Discussions with My Friend:
An Introduction to the Gospel of Jesus Christ By David Stewart

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Chapter 28: Divine Authority through the Eternal Priesthood

Saint George TempleThe Church of Jesus Christ

Teachings alone are not adequate to constitute the Church of Jesus Christ. Scriptures teach that Christ's church requires the priesthood authority of ordained, divinely chosen representatives[1] receiving ongoing revelation from God.[2]  The Church must also be "built upon the foundation of the apostles and prophets, Jesus Christ himself being the chief corner stone."[3]  When these elements are in place, true teachings flow naturally from scripture and revelation to authorized and inspired leaders.  Without these elements of ongoing revelation from Christ through living representatives holding divine authority in harmony with scripture, doctrines become corrupted and the missions of the scriptural church cannot be accomplished. The shortfall of sectarian Christian churches does not therefore consist in merely a few doctrinal misunderstandings, but is rather a foundational matter of the entire institution's lack of divine authority or connection to God.


Confusion on Authority Today

The Protestant reformers recognized the problems of the Catholic and Orthodox Christian churches, which had strayed far from Christ's gospel. However, these reformers lacked authority to restore Christ's church and perform authorized ordinances. Without any scriptural link to divine authority, theologians contrived the unscriptural doctrine of a "universal priesthood of all believers" to justify those who teach, perform gospel ordinances, and establish churches without divine authority.  Many Protestants, Evangelicals, and other Christians claim that Jesus never established a structured priesthood organization,[4] and assert that anyone who believes in Christ has the authority to teach and even perform gospel ordinances such as baptism. Scripture and early Christian writings assert the need for properly constituted priesthood authority, and demonstrate that the ancient Church of Jesus Christ strongly rejected the idea of a "universal priesthood of all believers" and other false teachings on authority.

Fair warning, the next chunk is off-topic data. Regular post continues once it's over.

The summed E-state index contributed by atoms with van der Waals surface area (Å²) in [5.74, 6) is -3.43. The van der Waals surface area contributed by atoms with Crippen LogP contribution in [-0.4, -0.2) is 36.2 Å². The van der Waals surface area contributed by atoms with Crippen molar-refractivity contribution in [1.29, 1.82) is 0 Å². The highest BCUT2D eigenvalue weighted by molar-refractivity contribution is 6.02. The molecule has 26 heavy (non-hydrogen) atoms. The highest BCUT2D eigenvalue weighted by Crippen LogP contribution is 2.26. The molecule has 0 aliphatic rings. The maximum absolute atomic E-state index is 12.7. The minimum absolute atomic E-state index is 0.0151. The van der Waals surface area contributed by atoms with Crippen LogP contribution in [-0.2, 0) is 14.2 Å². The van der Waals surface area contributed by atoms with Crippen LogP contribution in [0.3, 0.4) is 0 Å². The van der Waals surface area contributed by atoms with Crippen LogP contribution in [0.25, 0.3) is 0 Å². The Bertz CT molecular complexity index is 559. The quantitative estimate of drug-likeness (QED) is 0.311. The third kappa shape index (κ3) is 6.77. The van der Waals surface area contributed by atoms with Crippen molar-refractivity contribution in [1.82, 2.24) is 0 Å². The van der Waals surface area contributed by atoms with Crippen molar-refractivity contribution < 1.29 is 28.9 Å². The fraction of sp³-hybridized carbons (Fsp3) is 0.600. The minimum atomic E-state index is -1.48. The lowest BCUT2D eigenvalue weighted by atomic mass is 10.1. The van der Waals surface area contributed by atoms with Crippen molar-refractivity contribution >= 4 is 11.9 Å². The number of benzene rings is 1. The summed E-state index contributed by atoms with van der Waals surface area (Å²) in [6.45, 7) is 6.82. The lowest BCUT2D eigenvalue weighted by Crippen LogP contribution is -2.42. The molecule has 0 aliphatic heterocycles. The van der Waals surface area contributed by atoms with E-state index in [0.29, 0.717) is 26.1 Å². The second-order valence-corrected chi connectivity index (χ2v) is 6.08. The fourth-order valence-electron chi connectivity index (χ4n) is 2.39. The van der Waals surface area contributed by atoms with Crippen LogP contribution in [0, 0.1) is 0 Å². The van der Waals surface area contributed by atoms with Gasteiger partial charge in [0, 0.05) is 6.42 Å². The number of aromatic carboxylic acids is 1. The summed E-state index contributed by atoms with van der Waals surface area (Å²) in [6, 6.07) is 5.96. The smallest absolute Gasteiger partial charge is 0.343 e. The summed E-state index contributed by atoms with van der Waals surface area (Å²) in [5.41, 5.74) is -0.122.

Priesthood Organization Established by Christ

The early Christian church had an identifiable Priesthood organization established by Christ himself. Christ "ordained twelve, that they should be with him, and that he might send them forth to preach."[5] He called his twelve apostles, and "gave them power and authority over all devils, and to cure diseases. And he sent them to preach the kingdom of God, and to heal the sick."[6] Luke tells us that "the Lord appointed other seventy also, and sent them two and two before his face into every city and place, whither he himself would come."[7] Paul tells us that Christ "gave some, apostles; and some, prophets; and some, evangelists; and some, pastors and teachers; For the perfecting of the saints, for the work of the ministry, for the edifying of the body of Christ."[8]


Priesthood Authority

Priesthood authority is bestowed in an orderly fashion by those with authority to confer it. Those chosen by God are ordained to the priesthood by the laying on of hands of authorized priesthood holders.[9] Only those in authority are authorized to ordain elders and other priesthood officers.[10]


Although buying and selling of offices of the clergy was a common practice in the medieval Catholic church, divine priesthood authority cannot be purchased.[11] Authorized priesthood leaders cannot be elected by factions, nor can they be appointed by secular rulers. The leaders of God's church must be called by God. The Savior established His pattern for the transmission of authorized priesthood authority, and taught that essential gospel ordinances must be performed by one holding this authority: "He that entereth not by the door into the sheepfold, but climbeth up some other way, the same is a thief and a robber."[12]